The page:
India is a major exporter of API products. India’s top pharmaceuticals export group (Pharmexcil) said an Indian government curb on some drug exports as the coronavirus outbreak spreads will cause panic in other countries and will “severely impact” businesses in the sector.
On March 15th, the EU also announced limits on the export of medical supplies to other countries as it faced increasing medical shortages. These government actions will disrupt global supply chains and prompt other countries to impose export restrictions also.
As the virus spreads also to developing countries these types of restrictions will for sure impact badly needed supplies to the world’s poorest victims of the pandemic in countries across Africa and South America.
Food Supply Shortages
Whilst the world focuses on the immediate shortage of medical and pharmaceutical supplies there is another challenge starting to emerge as part of this crisis. The shortage of supply of foods into countries and supermarkets.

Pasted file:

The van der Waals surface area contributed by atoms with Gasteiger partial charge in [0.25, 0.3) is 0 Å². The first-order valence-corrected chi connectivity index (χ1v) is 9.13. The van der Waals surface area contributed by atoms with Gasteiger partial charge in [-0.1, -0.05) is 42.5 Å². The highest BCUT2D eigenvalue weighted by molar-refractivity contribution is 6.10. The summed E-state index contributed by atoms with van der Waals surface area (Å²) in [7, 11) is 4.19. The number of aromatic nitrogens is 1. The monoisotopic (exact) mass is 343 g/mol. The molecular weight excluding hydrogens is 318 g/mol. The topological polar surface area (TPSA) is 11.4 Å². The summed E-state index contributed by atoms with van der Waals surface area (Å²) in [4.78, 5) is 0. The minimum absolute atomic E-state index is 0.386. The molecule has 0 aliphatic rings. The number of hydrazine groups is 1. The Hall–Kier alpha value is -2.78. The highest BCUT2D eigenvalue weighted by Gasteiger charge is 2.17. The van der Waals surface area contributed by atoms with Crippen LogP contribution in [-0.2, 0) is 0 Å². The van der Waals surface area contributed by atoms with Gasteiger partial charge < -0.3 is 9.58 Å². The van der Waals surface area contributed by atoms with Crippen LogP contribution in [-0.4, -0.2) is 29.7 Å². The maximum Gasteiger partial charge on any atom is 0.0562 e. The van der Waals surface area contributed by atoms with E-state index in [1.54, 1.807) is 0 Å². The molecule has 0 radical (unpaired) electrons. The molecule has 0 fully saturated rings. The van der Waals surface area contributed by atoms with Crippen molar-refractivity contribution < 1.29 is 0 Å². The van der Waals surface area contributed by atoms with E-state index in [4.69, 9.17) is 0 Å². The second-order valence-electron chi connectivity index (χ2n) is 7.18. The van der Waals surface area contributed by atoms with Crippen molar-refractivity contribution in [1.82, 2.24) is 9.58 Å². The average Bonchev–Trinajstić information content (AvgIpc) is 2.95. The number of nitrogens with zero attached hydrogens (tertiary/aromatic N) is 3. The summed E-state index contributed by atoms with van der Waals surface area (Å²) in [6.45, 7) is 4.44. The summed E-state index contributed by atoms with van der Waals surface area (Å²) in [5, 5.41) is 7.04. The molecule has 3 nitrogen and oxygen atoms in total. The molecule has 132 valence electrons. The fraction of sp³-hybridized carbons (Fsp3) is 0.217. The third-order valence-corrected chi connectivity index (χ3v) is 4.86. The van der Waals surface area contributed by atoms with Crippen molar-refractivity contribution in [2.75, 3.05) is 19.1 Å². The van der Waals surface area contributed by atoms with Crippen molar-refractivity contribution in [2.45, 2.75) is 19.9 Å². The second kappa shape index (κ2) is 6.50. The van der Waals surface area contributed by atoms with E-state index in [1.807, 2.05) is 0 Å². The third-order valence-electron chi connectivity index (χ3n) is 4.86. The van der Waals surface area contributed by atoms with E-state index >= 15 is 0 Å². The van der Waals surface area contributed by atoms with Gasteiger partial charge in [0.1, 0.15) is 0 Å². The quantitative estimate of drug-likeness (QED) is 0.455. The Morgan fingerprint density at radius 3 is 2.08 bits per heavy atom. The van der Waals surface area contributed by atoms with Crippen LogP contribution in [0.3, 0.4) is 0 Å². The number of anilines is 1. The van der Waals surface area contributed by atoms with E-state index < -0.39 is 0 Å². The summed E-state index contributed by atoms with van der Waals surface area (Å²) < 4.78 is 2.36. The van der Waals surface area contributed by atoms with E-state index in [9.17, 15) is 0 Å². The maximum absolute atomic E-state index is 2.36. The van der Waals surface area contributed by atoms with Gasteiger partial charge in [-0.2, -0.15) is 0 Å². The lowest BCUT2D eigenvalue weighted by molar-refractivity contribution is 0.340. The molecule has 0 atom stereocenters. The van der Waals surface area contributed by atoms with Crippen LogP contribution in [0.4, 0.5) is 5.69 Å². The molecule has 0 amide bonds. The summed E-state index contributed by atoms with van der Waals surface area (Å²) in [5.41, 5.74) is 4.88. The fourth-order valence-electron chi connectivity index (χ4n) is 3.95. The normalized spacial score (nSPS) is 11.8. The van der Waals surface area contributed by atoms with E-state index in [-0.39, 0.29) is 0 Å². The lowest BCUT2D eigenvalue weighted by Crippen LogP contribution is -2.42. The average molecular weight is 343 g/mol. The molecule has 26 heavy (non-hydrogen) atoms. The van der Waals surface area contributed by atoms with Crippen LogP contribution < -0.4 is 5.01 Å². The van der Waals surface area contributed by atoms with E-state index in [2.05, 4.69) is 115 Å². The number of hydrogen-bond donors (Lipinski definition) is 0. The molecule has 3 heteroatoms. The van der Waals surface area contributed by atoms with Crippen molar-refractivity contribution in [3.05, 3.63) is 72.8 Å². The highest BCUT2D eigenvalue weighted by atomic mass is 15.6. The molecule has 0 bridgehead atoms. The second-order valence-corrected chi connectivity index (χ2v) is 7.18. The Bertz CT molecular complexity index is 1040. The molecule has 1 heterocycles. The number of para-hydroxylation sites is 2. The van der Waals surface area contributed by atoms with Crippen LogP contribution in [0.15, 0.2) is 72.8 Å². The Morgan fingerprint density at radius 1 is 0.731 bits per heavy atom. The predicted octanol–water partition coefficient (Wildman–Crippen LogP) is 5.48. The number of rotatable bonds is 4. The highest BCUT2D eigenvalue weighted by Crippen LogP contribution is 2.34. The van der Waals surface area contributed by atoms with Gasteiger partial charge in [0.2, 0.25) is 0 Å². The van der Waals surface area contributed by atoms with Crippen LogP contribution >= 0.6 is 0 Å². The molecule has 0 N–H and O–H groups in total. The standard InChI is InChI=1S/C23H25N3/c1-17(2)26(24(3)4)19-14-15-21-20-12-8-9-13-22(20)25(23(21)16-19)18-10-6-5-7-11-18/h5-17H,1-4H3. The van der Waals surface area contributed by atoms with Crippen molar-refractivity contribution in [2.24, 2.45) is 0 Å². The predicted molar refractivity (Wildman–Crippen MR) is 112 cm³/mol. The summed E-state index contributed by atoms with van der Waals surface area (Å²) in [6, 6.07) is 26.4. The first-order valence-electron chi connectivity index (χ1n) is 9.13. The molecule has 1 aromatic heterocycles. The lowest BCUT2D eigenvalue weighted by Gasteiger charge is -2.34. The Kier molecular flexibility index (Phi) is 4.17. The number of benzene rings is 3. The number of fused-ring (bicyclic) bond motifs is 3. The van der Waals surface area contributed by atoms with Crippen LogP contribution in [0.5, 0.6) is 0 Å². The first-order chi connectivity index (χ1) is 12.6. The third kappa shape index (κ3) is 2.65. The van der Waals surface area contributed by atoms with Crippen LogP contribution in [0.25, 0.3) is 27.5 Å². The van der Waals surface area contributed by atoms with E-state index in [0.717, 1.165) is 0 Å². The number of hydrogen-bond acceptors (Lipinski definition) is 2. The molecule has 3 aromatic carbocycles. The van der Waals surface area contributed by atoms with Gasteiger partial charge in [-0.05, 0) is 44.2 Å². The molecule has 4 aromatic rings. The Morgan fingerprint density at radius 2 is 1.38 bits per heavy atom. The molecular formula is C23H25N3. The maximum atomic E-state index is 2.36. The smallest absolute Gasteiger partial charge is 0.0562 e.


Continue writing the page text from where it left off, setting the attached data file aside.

Consumers are finding themselves faced with empty shelves as panic buying places the food supply under short-term pressure. But could longer-term impact on the agri-food labour force actually have more significant implications?
In most countries the lockdown has already triggered a run on supermarkets to stock up on essential and non-essential foods. Supermarkets in turn are replenished by distribution centers and supplier warehouses. They in turn receive their products from food manufacturers, farmers and through the ports as imported product. All of these are under threat right now.
Ports and borders have been severely hampered in the processing of goods coming or going out caused by border blocks, equipment and transport capacity shortages and increasingly due to a shortage in labour being able to make, handle and transport these goods.